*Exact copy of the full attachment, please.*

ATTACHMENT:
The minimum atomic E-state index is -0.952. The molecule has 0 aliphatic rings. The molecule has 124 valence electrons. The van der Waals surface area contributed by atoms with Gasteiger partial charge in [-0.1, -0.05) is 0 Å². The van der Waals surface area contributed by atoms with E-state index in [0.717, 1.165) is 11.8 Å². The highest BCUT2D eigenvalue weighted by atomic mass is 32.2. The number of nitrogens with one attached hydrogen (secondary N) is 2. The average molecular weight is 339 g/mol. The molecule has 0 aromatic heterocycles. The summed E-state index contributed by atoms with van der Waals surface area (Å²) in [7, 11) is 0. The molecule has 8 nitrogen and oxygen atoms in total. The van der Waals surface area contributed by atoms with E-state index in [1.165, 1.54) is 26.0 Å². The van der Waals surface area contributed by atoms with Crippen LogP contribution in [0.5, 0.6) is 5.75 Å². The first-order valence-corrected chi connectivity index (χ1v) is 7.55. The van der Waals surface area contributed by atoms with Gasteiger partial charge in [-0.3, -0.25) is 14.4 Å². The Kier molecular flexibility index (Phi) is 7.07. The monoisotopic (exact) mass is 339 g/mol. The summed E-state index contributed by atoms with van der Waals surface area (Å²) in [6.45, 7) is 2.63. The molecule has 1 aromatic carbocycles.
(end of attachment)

The minimum atomic E-state index is -0.952. The molecule has 0 aliphatic rings. The molecule has 124 valence electrons. The van der Waals surface area contributed by atoms with Gasteiger partial charge in [-0.1, -0.05) is 0 Å². The van der Waals surface area contributed by atoms with E-state index in [0.717, 1.165) is 11.8 Å². The highest BCUT2D eigenvalue weighted by atomic mass is 32.2. The number of nitrogens with one attached hydrogen (secondary N) is 2. The average molecular weight is 339 g/mol. The molecule has 0 aromatic heterocycles. The summed E-state index contributed by atoms with van der Waals surface area (Å²) in [7, 11) is 0. The molecule has 8 nitrogen and oxygen atoms in total. The van der Waals surface area contributed by atoms with E-state index in [1.165, 1.54) is 26.0 Å². The van der Waals surface area contributed by atoms with Crippen LogP contribution in [0.5, 0.6) is 5.75 Å². The first-order valence-corrected chi connectivity index (χ1v) is 7.55. The van der Waals surface area contributed by atoms with Gasteiger partial charge in [-0.3, -0.25) is 14.4 Å². The Kier molecular flexibility index (Phi) is 7.07. The monoisotopic (exact) mass is 339 g/mol. The summed E-state index contributed by atoms with van der Waals surface area (Å²) in [6.45, 7) is 2.63. The molecule has 1 aromatic carbocycles.